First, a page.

Appeal from the District Court of the United States for the Northern District of Illinois, Eastern Division; William H. Holly, Judge.
Before EVANS, SPARKS, and KERNER, Circuit Judges.
Plaintiff has appealed from a judgment dismissing her complaint on the ground that it failed to state a claim upon which relief could be granted and denying her leave to file an amended complaint.
The facts stated in the complaint and admitted to be true for the purpose of testing their sufficiency are that on October 15, 1935, the parties entered into a written contract, under seal, the material portions of which are:
"Whereas, it is the desire of the parties hereto that provision shall be made, as hereinafter set forth, for the maintenance of the party of the second part and her children, Mary Katherine Buchanan and John Lawrence Buchanan, in the manner and to the extent hereinafter set forth;
"(1) the party of the first part [defendant] will cause to be remitted each week to the party of the second part [plaintiff], at her post office address, the sum of Sixty-five Dollars ($65.00), such remittance to continue for a period of five (5) years, or until her death.
"(2) On condition that the said Mary Katherine Buchanan will enter a private boarding school, selected and approved by the parties hereto, and to the best of her ability endeavor to make passing grades each year while therein, the party of the first part agrees that, for a period of not more than five (5) years, he will provide, as needed, for the tuition, board, clothing and other reasonable requirements of said Mary Kathering Buchanan in an amount each year not exceeding Twelve Hundred Dollars ($1,200.00).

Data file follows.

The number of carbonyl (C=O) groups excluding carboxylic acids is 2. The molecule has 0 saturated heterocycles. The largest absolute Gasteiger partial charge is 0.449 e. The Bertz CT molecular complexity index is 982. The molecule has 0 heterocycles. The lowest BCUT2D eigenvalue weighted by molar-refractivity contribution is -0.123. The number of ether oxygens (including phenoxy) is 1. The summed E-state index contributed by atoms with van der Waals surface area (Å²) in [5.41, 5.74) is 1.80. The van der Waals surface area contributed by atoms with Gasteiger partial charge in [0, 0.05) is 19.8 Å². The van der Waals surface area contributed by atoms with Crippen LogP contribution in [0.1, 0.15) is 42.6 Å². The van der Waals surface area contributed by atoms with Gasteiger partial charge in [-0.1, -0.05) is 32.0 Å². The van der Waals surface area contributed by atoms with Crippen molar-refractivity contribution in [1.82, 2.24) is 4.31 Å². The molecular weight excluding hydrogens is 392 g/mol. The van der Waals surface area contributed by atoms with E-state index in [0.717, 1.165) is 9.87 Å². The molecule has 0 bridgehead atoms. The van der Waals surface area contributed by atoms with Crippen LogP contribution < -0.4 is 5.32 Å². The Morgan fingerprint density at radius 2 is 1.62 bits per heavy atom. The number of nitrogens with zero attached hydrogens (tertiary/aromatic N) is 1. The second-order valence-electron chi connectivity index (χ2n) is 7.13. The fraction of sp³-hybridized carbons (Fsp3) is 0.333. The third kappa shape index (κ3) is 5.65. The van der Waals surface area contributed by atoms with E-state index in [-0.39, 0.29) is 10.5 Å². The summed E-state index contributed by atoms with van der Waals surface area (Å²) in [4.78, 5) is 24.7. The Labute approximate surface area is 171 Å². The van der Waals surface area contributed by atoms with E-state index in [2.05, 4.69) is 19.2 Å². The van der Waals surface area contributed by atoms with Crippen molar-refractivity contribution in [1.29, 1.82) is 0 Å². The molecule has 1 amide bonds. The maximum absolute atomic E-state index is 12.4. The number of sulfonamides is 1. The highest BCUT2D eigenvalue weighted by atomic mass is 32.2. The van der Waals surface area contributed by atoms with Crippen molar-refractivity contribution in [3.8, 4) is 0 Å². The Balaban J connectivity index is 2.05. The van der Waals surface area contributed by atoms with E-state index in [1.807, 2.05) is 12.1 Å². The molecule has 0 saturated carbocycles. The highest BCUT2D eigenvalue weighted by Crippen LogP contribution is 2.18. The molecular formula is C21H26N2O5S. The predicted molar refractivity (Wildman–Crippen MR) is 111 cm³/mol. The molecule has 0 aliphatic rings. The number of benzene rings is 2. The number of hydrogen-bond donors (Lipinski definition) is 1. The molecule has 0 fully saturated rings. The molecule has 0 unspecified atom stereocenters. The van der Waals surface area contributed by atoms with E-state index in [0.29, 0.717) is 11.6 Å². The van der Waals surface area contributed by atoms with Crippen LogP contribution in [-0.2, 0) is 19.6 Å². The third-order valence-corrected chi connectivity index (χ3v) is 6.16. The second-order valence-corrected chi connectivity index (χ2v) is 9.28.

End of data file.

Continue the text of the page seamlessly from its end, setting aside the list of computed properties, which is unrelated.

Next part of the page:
"(3) The party of the second part will provide as she sees fit for her son, John Lawrence Buchanan."
The complaint affirmatively showed the existence of diversity or citizenship and the requisite jurisdictional amount, and alleged that defendant promised "to pay for the support and maintenance of plaintiff and her children the sum of $65 each and every week for a period of five years, or for the duration of her life, whichever space of time were the longer."
The District Court construed the contract to mean that the "defendant would make the payments to plaintiff for five years if she should live that long, and that the obligation to make the payments ceased at the end of five years, or earlier than that should she die within that period."
The record discloses that after defendant moved to dismiss the complaint, the court handed down a memorandum opinion sustaining defendant's motion to dismiss, and indicated it would enter a judgment dismissing the suit. Plaintiff promptly prepared an amended complaint setting forth the facts and circumstances surrounding the parties at the time the contract was executed, their relationship, their negotiations leading up to the agreement, and the underlying purpose they had in view when entering into the contract. Upon defendant's objection and before the order of dismissal was entered, the court denied plaintiff's motion to file her amended complaint.
In support of the judgment the defendant contends that the defendant agreed to make the weekly payments either for a period of five years, or until the plaintiff's death, and that the first paragraph is unambiguous and, therefore, not open to construction. He further argues that the contract is one with alternative provisions with the promissor having the option of performing under either.
Plaintiff, however, contends the contract to mean that the payments were to be for five years or until death, ...